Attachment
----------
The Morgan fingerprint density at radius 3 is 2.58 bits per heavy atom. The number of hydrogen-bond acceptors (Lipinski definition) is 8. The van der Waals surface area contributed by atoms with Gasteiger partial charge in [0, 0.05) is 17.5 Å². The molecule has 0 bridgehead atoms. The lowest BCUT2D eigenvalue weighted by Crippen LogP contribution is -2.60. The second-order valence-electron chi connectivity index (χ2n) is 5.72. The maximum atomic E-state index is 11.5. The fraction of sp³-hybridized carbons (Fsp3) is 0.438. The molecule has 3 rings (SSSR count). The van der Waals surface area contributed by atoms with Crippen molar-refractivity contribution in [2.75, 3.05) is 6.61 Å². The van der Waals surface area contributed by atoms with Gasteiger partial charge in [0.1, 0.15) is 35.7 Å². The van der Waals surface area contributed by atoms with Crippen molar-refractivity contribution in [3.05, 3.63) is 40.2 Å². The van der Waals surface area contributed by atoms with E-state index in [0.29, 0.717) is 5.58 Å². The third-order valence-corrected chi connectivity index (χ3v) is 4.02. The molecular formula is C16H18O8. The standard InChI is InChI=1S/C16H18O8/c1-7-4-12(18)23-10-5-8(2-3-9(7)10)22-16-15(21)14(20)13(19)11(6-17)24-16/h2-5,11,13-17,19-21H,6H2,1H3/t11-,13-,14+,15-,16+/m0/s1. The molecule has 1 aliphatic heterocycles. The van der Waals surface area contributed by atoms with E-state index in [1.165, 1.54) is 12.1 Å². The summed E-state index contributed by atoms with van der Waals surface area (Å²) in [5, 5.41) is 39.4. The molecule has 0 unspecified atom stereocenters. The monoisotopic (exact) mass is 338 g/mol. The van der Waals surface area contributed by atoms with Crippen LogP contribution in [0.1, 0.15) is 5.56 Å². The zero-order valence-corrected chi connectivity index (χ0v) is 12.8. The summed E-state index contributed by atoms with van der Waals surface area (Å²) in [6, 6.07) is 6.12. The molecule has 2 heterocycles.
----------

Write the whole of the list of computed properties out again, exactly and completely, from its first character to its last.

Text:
The Morgan fingerprint density at radius 3 is 2.58 bits per heavy atom. The number of hydrogen-bond acceptors (Lipinski definition) is 8. The van der Waals surface area contributed by atoms with Gasteiger partial charge in [0, 0.05) is 17.5 Å². The molecule has 0 bridgehead atoms. The lowest BCUT2D eigenvalue weighted by Crippen LogP contribution is -2.60. The second-order valence-electron chi connectivity index (χ2n) is 5.72. The maximum atomic E-state index is 11.5. The fraction of sp³-hybridized carbons (Fsp3) is 0.438. The molecule has 3 rings (SSSR count). The van der Waals surface area contributed by atoms with Crippen molar-refractivity contribution in [2.75, 3.05) is 6.61 Å². The van der Waals surface area contributed by atoms with Gasteiger partial charge in [0.1, 0.15) is 35.7 Å². The van der Waals surface area contributed by atoms with Crippen molar-refractivity contribution in [3.05, 3.63) is 40.2 Å². The van der Waals surface area contributed by atoms with E-state index in [0.29, 0.717) is 5.58 Å². The third-order valence-corrected chi connectivity index (χ3v) is 4.02. The molecular formula is C16H18O8. The standard InChI is InChI=1S/C16H18O8/c1-7-4-12(18)23-10-5-8(2-3-9(7)10)22-16-15(21)14(20)13(19)11(6-17)24-16/h2-5,11,13-17,19-21H,6H2,1H3/t11-,13-,14+,15-,16+/m0/s1. The molecule has 1 aliphatic heterocycles. The van der Waals surface area contributed by atoms with E-state index in [1.165, 1.54) is 12.1 Å². The summed E-state index contributed by atoms with van der Waals surface area (Å²) in [5, 5.41) is 39.4. The molecule has 0 unspecified atom stereocenters. The monoisotopic (exact) mass is 338 g/mol. The van der Waals surface area contributed by atoms with Crippen LogP contribution in [0.1, 0.15) is 5.56 Å². The zero-order valence-corrected chi connectivity index (χ0v) is 12.8. The summed E-state index contributed by atoms with van der Waals surface area (Å²) in [6, 6.07) is 6.12. The molecule has 2 heterocycles.